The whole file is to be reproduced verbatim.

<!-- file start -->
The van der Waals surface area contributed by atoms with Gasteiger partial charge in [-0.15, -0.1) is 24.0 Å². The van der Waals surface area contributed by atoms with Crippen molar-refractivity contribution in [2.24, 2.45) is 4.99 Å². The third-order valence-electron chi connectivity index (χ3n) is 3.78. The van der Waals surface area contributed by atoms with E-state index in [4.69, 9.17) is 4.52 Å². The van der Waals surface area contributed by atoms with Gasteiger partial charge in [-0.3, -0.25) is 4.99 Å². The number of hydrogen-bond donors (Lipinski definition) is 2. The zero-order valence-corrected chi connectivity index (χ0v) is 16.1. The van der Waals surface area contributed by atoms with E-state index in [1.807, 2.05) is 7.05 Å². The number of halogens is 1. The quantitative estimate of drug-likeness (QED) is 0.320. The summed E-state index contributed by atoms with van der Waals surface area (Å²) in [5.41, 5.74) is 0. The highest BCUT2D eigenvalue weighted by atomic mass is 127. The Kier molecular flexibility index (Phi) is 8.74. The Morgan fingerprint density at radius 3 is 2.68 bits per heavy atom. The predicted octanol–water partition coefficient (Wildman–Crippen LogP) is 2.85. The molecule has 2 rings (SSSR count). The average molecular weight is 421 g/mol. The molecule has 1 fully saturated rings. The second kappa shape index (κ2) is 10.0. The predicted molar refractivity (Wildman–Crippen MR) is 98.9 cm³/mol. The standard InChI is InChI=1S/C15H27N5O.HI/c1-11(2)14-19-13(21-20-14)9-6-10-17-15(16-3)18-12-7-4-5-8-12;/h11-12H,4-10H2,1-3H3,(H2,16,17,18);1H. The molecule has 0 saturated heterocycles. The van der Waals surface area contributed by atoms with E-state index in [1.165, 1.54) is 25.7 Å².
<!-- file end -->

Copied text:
The van der Waals surface area contributed by atoms with Gasteiger partial charge in [-0.15, -0.1) is 24.0 Å². The van der Waals surface area contributed by atoms with Crippen molar-refractivity contribution in [2.24, 2.45) is 4.99 Å². The third-order valence-electron chi connectivity index (χ3n) is 3.78. The van der Waals surface area contributed by atoms with E-state index in [4.69, 9.17) is 4.52 Å². The van der Waals surface area contributed by atoms with Gasteiger partial charge in [-0.3, -0.25) is 4.99 Å². The number of hydrogen-bond donors (Lipinski definition) is 2. The zero-order valence-corrected chi connectivity index (χ0v) is 16.1. The van der Waals surface area contributed by atoms with E-state index in [1.807, 2.05) is 7.05 Å². The number of halogens is 1. The quantitative estimate of drug-likeness (QED) is 0.320. The summed E-state index contributed by atoms with van der Waals surface area (Å²) in [5.41, 5.74) is 0. The highest BCUT2D eigenvalue weighted by atomic mass is 127. The Kier molecular flexibility index (Phi) is 8.74. The Morgan fingerprint density at radius 3 is 2.68 bits per heavy atom. The predicted octanol–water partition coefficient (Wildman–Crippen LogP) is 2.85. The molecule has 2 rings (SSSR count). The average molecular weight is 421 g/mol. The molecule has 1 fully saturated rings. The second kappa shape index (κ2) is 10.0. The predicted molar refractivity (Wildman–Crippen MR) is 98.9 cm³/mol. The standard InChI is InChI=1S/C15H27N5O.HI/c1-11(2)14-19-13(21-20-14)9-6-10-17-15(16-3)18-12-7-4-5-8-12;/h11-12H,4-10H2,1-3H3,(H2,16,17,18);1H. The molecule has 0 saturated heterocycles. The van der Waals surface area contributed by atoms with E-state index in [1.165, 1.54) is 25.7 Å².